When you eat, you use up every drop of water your food required to grow. And depending on your choices—roasted broccoli versus a juicy steak—a meal might consume a few liters of water, or a few hundred. Some plants sip gingerly from the soil, while others gulp; and animals not only drink water, but ingest it indirectly through the feed they eat. In a thirsty world, we should choose our foods wisely. To help, Popular Science calculated how many liters of water go into 100 calories’ worth of the following staples.
Broccoli: 10 liters per 100 calories
Broccoli seems like a wonder food, based on the calories you get out for the water you put in. And even though 100 calories of the veggie weighs in at more than half a head, this crunchy snack doesn’t need a ton of flow to grow.
Chicken: 180 liters per 100 calories
Chickens not only drink water, but they also munch water-requiring feed. But they don’t do so for long: The average broiler takes a mere five weeks to reach its market weight of 5 pounds. After that, the eater becomes the eaten.
Apples: 170 liters per 100 calories
Apple trees are picky growers: They don’t thrive in too-wet soil, but they do require irrigation in too-dry soil. Yet, on the liters-per-100-calories scale, they use nearly as much water as chicken. That’s because the fruit provides less energy.
Wheat Flour: 55 liters per 100 calories
Wheat usually grows in spring and fall, so farmers needn’t water it during the blistering days of summer. Wheat also has a deep and efficient root system, and in ideal circumstances, doesn’t even require additional irrigation.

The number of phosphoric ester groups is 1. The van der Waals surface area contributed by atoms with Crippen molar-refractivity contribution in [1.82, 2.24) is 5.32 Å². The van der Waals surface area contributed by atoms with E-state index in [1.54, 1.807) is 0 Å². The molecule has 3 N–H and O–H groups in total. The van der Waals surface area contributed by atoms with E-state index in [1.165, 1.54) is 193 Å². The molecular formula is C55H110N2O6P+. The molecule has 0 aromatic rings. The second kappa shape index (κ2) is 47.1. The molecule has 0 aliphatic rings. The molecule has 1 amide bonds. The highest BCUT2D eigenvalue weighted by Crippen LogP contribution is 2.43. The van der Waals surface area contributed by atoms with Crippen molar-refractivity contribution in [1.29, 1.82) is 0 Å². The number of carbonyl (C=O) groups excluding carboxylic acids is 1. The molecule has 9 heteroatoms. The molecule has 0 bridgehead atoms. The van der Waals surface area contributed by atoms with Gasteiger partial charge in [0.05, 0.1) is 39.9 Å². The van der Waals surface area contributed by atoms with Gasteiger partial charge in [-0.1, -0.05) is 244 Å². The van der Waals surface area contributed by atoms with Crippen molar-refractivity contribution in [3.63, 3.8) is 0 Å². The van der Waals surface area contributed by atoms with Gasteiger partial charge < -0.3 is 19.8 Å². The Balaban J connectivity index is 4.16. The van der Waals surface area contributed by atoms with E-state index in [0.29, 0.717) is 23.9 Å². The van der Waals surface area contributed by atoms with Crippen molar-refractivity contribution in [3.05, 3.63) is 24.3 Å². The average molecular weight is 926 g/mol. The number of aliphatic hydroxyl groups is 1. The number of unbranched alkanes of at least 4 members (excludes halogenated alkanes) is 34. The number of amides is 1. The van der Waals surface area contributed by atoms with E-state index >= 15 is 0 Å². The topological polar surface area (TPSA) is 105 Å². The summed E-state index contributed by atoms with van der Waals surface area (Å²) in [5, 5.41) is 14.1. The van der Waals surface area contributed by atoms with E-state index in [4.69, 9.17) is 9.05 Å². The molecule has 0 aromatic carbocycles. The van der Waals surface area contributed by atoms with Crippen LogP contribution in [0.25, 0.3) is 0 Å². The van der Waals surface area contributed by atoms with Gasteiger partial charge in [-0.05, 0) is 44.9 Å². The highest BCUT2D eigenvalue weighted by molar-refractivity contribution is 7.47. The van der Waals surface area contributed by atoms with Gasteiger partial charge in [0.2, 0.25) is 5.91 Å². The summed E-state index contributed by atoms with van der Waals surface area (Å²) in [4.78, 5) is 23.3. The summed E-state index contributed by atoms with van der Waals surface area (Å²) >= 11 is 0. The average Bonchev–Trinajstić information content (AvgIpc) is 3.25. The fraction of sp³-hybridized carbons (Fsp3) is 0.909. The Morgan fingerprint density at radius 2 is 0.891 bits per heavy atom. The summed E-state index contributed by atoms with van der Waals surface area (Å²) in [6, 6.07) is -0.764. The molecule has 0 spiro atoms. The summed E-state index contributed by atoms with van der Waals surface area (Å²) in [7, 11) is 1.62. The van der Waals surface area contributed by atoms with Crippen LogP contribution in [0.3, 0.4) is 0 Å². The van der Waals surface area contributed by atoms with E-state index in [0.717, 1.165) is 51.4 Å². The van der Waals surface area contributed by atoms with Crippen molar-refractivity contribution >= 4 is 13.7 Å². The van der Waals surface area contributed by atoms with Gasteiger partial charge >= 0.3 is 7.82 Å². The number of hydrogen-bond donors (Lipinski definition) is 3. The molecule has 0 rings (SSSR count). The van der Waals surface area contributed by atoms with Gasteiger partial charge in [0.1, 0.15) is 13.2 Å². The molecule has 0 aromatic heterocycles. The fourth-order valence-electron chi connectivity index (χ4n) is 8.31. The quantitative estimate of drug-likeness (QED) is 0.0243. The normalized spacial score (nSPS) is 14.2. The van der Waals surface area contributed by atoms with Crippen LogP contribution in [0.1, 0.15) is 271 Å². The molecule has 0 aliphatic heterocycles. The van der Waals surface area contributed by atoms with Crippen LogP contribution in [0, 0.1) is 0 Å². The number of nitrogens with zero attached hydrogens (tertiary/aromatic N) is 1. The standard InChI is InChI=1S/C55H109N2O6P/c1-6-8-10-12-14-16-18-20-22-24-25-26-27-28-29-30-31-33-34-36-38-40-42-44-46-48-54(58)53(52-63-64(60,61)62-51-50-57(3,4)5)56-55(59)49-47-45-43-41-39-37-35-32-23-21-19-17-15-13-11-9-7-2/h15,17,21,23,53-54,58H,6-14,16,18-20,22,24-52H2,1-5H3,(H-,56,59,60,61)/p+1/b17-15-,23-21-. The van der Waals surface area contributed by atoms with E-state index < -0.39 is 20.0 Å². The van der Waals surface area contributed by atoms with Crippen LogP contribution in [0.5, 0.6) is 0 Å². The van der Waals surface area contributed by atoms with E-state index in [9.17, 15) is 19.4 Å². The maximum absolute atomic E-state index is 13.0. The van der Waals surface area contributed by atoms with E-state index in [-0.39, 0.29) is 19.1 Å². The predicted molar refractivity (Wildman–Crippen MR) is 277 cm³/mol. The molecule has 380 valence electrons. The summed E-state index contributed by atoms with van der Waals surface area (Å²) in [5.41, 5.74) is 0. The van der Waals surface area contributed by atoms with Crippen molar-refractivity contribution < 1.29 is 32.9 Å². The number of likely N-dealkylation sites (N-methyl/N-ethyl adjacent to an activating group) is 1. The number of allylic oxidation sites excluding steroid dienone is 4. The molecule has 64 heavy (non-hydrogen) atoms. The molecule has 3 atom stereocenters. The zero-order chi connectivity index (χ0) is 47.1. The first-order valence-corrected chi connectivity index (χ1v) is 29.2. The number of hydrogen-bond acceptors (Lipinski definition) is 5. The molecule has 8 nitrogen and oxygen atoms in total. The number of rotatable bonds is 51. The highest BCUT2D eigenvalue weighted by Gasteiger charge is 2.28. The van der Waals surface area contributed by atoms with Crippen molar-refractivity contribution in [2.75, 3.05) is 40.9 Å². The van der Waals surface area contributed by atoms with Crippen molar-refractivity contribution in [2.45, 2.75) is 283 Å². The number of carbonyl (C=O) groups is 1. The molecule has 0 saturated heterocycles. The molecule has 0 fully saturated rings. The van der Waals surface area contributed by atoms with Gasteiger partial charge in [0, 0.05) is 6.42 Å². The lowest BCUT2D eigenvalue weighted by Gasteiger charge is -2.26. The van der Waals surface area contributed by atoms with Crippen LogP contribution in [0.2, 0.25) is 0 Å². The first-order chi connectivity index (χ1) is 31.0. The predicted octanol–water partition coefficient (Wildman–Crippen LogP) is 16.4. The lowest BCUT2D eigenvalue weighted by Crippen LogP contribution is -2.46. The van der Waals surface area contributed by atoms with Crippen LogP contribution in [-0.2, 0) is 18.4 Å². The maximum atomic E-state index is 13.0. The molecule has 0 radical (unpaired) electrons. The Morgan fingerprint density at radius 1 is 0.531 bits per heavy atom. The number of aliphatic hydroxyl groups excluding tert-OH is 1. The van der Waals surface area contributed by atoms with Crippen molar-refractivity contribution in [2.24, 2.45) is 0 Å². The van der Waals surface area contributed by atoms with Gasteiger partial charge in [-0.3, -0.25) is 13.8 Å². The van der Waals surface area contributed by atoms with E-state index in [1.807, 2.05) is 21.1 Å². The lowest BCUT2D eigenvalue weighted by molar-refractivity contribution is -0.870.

Crickets: 0.089 liters per 100 calories
Crickets are efficient little bugs. Sixty percent protein by weight, they require fewer than four liters of water per pound of protein. Even better, they reach adulthood in just six weeks. The challenge is convincing people to eat them.
Steak: 1,000 liters per 100 calories
Cattle are natural water guzzlers, drinking nearly 130 liters per day. What’s worse, a 1,200-pound cow can eat more than 20 pounds of hay while the sun shines, which incurs an H2O penalty of thousands of additional liters.
Olives: 240 liters per 100 calories
Olive trees are drought-resistant and begin producing olives when they reach the age of three to 12 years, depending on the cultivar. So why is the water requirement so high? Turns out olives themselves don’t have many calories, which means it takes more water to grow a serving size.
Rice: 190 liters per 100 calories
Rice, unlike almost every other crop, not only requires water, but also grows in it. Farmers typically cultivate rice in at least 5 inches of standing water for the entire growing cycle, which lasts several months.
Pistachios: 71 liters per 100 calories
Pistachios suck up a lot of water: The trees need almost 60 gallons per day during the summer months. To make matters worse, the nuts require yet more water when growers process them: Pistachios receive a water bath to separate full nuts from the “blanks,” hollow nuts that never developed.
Almonds: 59 liters per 100 calories
Thirsty almond trees require the most water during the hottest portions of summer, when they’re rapidly developing their nuts. But the drinking doesn’t end at harvest. The trees continue to guzzle water well into fall, otherwise they won’t produce many nuts the next season. Because almonds are rich in energy, however, the water-per-calorie number isn’t too high.
Grapes: 38 liters per 100 calories
Newly planted grapevines require a lot of water to keep them from going into shock. But once those vines have been growing for years, they need regular waterings only once a week, and that’s only if it hasn’t been raining.
Potatoes: 38 liters per 100 calories
Potato plants require more water during tuber development, but prior to harvest, they have to be weaned off most of that water. Farmers dial back how much the plants receive to avoid bruising and cracking in the tubers.
Corn: 33 liters per 100 calories
During their four-month growing cycle, corn stalks require only about 2 feet of water. Much of that has to be provided in the last few weeks of growth, as the ears of corn reach their full size.
This article was originally published in the March/April 2017 issue of Popular Science, under the title “But How Much Does Food Drink?”